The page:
Actor-observer bias — the tendency for explanations for other individual’s behaviors to overemphasize the influence of their personality and underemphasize the influence of their situation. This is coupled with the opposite tendency for the self in that one’s explanations for their own behaviors overemphasize their situation and underemphasize the influence of their personality. (see also fundamental attribution error).
Dunning-Kruger effect — “…when people are incompetent in the strategies they adopt to achieve success and satisfaction, they suffer a dual burden: Not only do they reach erroneous conclusions and make unfortunate choices, but their incompetence robs them of the ability to realize it. Instead, …they are left with the mistaken impression that they are doing just fine.” (See also the Lake Wobegon effect, and overconfidence effect).
Egocentric bias — occurs when people claim more responsibility for themselves for the results of a joint action than an outside observer would.
Forer effect (aka Barnum Effect) — the tendency to give high accuracy ratings to descriptions of their personality that supposedly are tailored specifically for them, but are in fact vague and general enough to apply to a wide range of people. For example, horoscopes.
False consensus effect — the tendency for people to overestimate the degree to which others agree with them.
Fundamental attribution error — the tendency for people to over-emphasize personality-based explanations for behaviors observed in others while under-emphasizing the role and power of situational influences on the same behavior (see also actor-observer bias, group attribution error, positivity effect, and negativity effect).
Halo effect — the tendency for a person’s positive or negative traits to “spill over” from one area of their personality to another in others’ perceptions of them (see also physical attractiveness stereotype).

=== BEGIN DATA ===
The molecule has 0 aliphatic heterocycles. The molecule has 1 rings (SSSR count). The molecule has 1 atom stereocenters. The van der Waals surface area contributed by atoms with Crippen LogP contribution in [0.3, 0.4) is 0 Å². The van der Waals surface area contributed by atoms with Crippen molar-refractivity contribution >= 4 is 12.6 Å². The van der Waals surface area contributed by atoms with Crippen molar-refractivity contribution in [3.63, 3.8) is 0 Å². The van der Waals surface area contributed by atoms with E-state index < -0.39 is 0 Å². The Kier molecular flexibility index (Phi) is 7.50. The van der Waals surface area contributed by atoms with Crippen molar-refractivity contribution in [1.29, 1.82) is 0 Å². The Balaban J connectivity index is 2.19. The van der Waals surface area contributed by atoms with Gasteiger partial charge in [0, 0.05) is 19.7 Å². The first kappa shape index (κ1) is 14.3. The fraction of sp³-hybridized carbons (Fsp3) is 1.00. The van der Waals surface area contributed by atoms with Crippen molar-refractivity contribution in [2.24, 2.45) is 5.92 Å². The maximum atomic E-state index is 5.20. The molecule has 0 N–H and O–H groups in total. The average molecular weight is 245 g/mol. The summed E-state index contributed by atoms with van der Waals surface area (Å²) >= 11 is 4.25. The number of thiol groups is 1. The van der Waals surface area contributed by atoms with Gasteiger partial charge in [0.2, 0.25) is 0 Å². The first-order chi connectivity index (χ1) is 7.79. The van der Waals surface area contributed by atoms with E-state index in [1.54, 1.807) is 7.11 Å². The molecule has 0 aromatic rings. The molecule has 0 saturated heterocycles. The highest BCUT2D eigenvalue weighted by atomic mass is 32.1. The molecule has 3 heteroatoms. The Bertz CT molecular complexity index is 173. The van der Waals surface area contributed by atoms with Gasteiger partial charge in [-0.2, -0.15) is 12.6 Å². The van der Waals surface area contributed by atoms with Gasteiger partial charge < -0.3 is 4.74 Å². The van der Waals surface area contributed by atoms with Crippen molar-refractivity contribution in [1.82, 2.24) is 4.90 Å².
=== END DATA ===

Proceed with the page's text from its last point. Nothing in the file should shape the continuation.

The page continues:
Herd instinct – a common tendency to adopt the opinions and follow the behaviors of the majority to feel safer and to avoid conflict.
Illusion of asymmetric insight — people perceive their knowledge of their peers to surpass their peers’ knowledge of them.
Illusion of transparency — people overestimate others’ ability to know them, and they also overestimate their ability to know others.
Ingroup bias — the tendency for people to give preferential treatment to others they perceive to be members of their own groups.
Just-world phenomenon — the tendency for people to believe that the world is “just” and therefore people “get what they deserve.”
Lake Wobegon effect — the human tendency to report flattering beliefs about oneself and believe that one is above average (see also worse-than-average effect, and overconfidence effect).
Notational bias — a form of cultural bias in which a notation induces the appearance of a nonexistent natural law.
Outgroup homogeneity bias — individuals see members of their own group as being relatively more varied than members of other groups.
Projection bias — the tendency to unconsciously assume that others share the same or similar thoughts, beliefs, values, or positions.
Self-serving bias — the tendency to claim more responsibility for successes than failures. It may also manifest itself as a tendency for people to evaluate ambiguous information in a way beneficial to their interests (see also group-serving bias).
Self-fulfilling prophecy — the tendency to engage in behaviors that elicit results which will (consciously or subconsciously) confirm our beliefs.
System justification — the tendency to defend and bolster the status quo, i.e. existing social, economic, and political arrangements tend to be preferred, and alternatives disparaged sometimes even at the expense of individual and collective self-interest.
Trait ascription bias — the tendency for people to view themselves as relatively variable in terms of personality, behavior and mood while viewing others as much more predictable.